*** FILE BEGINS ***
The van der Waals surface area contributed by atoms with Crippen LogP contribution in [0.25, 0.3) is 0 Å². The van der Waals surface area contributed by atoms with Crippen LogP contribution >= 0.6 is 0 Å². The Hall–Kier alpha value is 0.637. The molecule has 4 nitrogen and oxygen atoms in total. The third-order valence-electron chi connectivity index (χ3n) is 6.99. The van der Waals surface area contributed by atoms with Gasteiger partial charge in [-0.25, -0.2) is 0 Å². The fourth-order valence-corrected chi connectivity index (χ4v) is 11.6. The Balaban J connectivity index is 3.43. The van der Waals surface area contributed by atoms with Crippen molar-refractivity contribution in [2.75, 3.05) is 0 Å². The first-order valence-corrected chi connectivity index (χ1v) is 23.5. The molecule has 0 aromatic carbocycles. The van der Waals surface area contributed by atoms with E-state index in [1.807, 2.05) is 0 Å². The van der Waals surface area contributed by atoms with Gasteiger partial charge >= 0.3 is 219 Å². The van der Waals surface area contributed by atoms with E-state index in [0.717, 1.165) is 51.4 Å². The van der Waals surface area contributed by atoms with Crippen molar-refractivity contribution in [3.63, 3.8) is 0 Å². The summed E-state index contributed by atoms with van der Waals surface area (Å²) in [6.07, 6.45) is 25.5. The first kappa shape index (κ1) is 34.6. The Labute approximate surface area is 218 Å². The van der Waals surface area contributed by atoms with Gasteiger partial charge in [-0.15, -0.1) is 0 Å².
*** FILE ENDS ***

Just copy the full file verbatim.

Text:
The van der Waals surface area contributed by atoms with Crippen LogP contribution in [0.25, 0.3) is 0 Å². The van der Waals surface area contributed by atoms with Crippen LogP contribution >= 0.6 is 0 Å². The Hall–Kier alpha value is 0.637. The molecule has 4 nitrogen and oxygen atoms in total. The third-order valence-electron chi connectivity index (χ3n) is 6.99. The van der Waals surface area contributed by atoms with Gasteiger partial charge in [-0.25, -0.2) is 0 Å². The fourth-order valence-corrected chi connectivity index (χ4v) is 11.6. The Balaban J connectivity index is 3.43. The van der Waals surface area contributed by atoms with Crippen molar-refractivity contribution in [2.75, 3.05) is 0 Å². The first-order valence-corrected chi connectivity index (χ1v) is 23.5. The molecule has 0 aromatic carbocycles. The van der Waals surface area contributed by atoms with E-state index in [1.807, 2.05) is 0 Å². The van der Waals surface area contributed by atoms with Gasteiger partial charge >= 0.3 is 219 Å². The van der Waals surface area contributed by atoms with E-state index in [0.717, 1.165) is 51.4 Å². The van der Waals surface area contributed by atoms with Crippen molar-refractivity contribution in [3.63, 3.8) is 0 Å². The summed E-state index contributed by atoms with van der Waals surface area (Å²) in [6.07, 6.45) is 25.5. The first kappa shape index (κ1) is 34.6. The Labute approximate surface area is 218 Å². The van der Waals surface area contributed by atoms with Gasteiger partial charge in [-0.15, -0.1) is 0 Å².